In this day and age, few subjects are more difficult to discuss than those of illness and death. Why is it, when both birth and death are such natural and necessary parts of life, only birth has a solid action plan in place? Why have death and illness become untouchable topics of discussion in society? This panel debate, Death – Final Matters, attempted to answer these questions. Thus began an evening of discussion that ranged from the language used to discuss death and illness, to the idea of assisted dying. Chaired by Nick Robinson, presenter of BBC Radio 4’s Today programme, the panel consisted of Dr Kathryn Mannix, Consultant in Palliative Medicine at Newcastle Hospitals, The Revd Jeffrey Risbridger, and Andrew McDonald, Chair of the Board of Scope and former CEO of the Independent Parliamentary Standards Authority (IPSA).

“the easiest way to talk about it is to take cues from those actually going through it and to be humble enough to ask”

The first question raised was, arguably, the most important: Should we talk about it? And, why? This then prompted a wave of discussion over the tabooed nature of discussing any form of disease or illness. There exists a ‘culture of silence’ mentality that seems to surround the whole topic, meaning it is exceptionally difficult to discuss the nature of illness, terminal or otherwise, without fear of repercussions on all levels (be it professional or personal). McDonald talked about how he didn’t want to be complicit in the continuance of this culture of silence, so he became the most senior civil servant who was open about living with a disability. In talking about his diagnosis of Parkinson’s, he hoped to make headway in creating a space where people could discuss their illness. Dr Mannix put forward an interesting point on this topic, arguing that once people hear what is happening they often band together to discuss it if there are echoes of what is going on in their lives. Resultantly, these little communities of support will declare themselves, which is why it’s important to discuss the topic of death and illness because often it will prompt support groups and inclusivity.

The language used when discussing these issues has often caused controversy. There has recently been a backlash against certain terminology used to describe death, and how people describe those dealing with disease and illness. Using words like ‘battling’ or ‘tackling’ has been criticised for being unnecessarily violent, and can upset people, or even become a burden on those who are suffering. It was at this point where Dr Mannix simply stated that the easiest way to talk about it is to take cues from those actually going through it and to be humble enough to ask. Revd Jeff posits the view that language is very important – and very telling – when talking about death and dying. His concern lies in when people try to sanitise death, by using entirely banal language that implies a gradual and gentle decline.  He is struck by people who talk about people ‘passing’, or when they read poems about people not being dead but being ‘just in the next room’. There seems to be a fear factor in the language of death that makes the whole discussion even more taboo. Equally, it became very clear that the right language needs to be clarified, because by not using the language it could be a damaging avoidance tactic. Discussing these topics will only serve to normalise the process.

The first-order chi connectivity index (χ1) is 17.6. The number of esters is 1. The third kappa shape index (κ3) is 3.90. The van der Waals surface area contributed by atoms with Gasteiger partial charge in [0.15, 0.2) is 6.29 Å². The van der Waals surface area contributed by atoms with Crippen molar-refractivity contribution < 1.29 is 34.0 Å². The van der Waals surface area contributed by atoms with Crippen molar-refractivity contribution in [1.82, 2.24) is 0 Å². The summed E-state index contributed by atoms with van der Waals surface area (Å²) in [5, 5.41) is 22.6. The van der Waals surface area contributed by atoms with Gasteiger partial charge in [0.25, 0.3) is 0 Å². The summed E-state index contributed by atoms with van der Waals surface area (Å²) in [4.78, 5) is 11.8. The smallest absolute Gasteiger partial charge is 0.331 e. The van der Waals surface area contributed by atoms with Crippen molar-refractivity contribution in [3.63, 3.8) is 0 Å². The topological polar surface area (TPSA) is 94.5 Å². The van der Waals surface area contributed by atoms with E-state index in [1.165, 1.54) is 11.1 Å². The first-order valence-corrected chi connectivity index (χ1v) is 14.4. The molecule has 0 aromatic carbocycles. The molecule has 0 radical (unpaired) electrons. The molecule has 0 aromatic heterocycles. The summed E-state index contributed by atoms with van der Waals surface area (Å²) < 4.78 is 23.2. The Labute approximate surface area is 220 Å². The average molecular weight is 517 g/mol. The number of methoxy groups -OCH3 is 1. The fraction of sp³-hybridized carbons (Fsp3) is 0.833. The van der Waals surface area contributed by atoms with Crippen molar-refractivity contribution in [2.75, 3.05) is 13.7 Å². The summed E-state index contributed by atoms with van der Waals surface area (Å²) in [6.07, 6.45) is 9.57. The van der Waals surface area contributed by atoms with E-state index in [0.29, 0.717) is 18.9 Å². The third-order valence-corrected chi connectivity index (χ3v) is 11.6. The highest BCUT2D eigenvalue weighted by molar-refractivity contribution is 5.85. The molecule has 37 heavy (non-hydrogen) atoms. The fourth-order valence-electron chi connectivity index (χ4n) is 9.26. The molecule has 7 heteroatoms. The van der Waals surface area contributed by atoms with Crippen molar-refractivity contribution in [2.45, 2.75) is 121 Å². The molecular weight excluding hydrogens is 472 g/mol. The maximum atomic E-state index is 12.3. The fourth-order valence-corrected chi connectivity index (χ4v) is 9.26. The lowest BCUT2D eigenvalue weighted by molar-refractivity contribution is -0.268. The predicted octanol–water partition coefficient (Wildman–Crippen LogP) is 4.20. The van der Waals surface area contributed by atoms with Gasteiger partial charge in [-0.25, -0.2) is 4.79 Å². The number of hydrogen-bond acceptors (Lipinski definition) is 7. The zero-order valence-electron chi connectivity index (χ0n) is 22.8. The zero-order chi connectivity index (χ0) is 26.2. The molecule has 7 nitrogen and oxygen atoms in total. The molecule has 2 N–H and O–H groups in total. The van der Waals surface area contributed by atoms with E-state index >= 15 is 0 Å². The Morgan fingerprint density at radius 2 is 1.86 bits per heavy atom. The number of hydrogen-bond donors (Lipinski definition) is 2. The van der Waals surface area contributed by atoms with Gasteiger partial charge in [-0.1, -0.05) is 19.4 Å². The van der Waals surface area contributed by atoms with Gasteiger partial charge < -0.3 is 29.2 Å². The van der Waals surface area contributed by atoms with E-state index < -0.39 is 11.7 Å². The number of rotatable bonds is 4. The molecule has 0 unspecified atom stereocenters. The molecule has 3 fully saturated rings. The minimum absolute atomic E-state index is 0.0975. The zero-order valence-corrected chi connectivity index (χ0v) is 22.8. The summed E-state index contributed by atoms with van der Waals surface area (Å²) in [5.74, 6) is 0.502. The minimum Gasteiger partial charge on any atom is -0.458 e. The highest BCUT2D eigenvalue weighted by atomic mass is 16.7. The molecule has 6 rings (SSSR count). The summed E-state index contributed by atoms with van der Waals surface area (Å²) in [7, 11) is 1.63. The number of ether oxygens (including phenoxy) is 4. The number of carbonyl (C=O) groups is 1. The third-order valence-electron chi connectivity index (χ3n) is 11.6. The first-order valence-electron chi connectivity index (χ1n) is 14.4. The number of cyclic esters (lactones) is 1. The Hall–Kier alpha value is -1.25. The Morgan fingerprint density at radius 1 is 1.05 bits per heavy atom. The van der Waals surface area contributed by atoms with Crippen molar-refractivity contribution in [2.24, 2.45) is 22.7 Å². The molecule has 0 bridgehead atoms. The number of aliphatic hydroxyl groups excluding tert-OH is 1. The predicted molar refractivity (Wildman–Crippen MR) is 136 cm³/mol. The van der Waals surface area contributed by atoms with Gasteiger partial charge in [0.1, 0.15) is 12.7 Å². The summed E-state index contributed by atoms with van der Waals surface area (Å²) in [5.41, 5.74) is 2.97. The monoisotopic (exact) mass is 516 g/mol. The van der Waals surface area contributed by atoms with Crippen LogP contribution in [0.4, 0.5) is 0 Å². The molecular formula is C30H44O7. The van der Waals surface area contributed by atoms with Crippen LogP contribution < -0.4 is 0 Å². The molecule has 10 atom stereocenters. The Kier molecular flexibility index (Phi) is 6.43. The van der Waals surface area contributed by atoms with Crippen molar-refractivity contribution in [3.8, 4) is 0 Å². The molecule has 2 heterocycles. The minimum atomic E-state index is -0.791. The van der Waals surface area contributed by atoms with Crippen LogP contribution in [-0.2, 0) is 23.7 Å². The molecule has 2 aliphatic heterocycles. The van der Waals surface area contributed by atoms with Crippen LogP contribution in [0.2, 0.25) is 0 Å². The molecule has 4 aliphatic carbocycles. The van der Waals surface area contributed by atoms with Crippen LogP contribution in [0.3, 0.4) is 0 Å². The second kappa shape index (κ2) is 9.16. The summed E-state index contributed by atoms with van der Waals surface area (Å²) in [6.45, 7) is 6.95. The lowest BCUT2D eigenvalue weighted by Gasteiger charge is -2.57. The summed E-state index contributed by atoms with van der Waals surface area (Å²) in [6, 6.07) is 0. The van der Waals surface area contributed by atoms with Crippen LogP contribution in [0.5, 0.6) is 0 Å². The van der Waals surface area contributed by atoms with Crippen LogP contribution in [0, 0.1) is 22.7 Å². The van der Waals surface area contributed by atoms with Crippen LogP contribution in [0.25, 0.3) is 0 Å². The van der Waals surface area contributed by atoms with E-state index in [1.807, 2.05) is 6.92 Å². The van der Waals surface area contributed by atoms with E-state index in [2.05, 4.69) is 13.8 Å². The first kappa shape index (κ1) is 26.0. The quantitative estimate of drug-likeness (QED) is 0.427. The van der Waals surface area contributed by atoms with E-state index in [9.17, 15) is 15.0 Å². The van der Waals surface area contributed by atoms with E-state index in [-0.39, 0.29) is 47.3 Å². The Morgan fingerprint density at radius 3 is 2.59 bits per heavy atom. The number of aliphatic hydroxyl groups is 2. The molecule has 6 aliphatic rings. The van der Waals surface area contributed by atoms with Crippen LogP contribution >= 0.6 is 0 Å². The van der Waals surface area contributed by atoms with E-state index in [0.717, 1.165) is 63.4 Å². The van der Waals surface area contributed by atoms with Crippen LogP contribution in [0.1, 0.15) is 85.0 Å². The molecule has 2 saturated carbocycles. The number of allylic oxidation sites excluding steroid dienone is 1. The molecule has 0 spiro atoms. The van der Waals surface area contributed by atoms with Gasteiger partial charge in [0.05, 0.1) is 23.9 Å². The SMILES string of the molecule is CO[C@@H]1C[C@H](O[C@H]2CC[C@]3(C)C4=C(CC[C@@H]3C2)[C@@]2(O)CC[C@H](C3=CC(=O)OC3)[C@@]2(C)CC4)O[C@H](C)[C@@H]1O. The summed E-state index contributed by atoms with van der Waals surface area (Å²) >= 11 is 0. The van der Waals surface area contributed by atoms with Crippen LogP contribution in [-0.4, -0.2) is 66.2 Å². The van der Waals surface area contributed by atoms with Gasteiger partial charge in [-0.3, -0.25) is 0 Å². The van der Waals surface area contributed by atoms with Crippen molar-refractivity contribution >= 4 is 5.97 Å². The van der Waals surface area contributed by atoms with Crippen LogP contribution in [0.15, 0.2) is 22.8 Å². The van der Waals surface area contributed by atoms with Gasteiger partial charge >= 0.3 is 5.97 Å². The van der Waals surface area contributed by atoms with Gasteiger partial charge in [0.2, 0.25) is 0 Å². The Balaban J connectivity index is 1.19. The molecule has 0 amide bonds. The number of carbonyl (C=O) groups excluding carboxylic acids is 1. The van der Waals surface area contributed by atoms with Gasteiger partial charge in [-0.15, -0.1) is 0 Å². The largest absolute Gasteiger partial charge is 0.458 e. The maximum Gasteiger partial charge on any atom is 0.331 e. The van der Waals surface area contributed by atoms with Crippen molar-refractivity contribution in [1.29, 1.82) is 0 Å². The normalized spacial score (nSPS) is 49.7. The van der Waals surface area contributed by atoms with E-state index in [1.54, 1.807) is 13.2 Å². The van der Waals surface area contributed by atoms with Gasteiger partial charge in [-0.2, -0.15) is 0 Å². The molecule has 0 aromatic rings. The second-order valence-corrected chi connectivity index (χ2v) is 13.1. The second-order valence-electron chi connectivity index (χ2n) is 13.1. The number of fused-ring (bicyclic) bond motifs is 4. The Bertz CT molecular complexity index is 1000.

And the process should be normalised. It is a natural part of life that should be discussed in as much detail as people want to. Dr Mannix raised the interesting point that for three generations it hasn’t really been seen as a normal physiological process, because as a community we have become so adept at preventing preventable diseases that dying younger is becoming less common. Indeed, Revd Jeff furthered this thought by saying the whole process has become ‘more sterile’, e.g. bodies being kept with undertakers as opposed to the coffin set up in someone’s living room. This means the process doesn’t feel as real, and seems more abstract for the youth in particular. Indeed, suggesting we should all try and talk about it more as a whole, Revd Jeff argues death needn’t be morbid at all; rather a natural course that should be accepted.

“we must first accept that death, as a part of life, simply isn’t going away”

There are some basic points about demography that do help explain why such a cultural shift has occurred. If one examines the nineteenth century, infant mortality rates were shockingly high, which meant that death was much more accepted by the Victorians as a natural course of life. Nowadays, the process of death is so sequestered, with only about 22% of the population dying at home. Andrew McDonald suggests that people need to start having a much more open debate about death, and realise that we are making a lot of implicit decisions on where the discourse is going in public opinion and media.

In a year of such unbelievable events, where confusion and uncertainty have wreaked havoc on a global scale, a talk on defining the narrative of death could seem superfluous. This just isn’t the case: this debate seems, now, even more prevalent than ever. In such a time of social insecurity, why not go back to basics as a society? Yes, it may seem like an insurmountable and terrifying subject, but the whole point of discussing these things is to get rid of the ingrained fear-factor and ease the transition and conversation for those facing disabilities, illness or an uncertain future. Is it not our mission to truly make ours an accepting society – one that Mr. McDonald wished for when he went public with his diagnosis? These speakers all concede one thing: to truly progress our discussions around the eternal taboo, we must first accept that death, as a part of life, simply isn’t going away.

Maddie Andrews

Image: National Theatre

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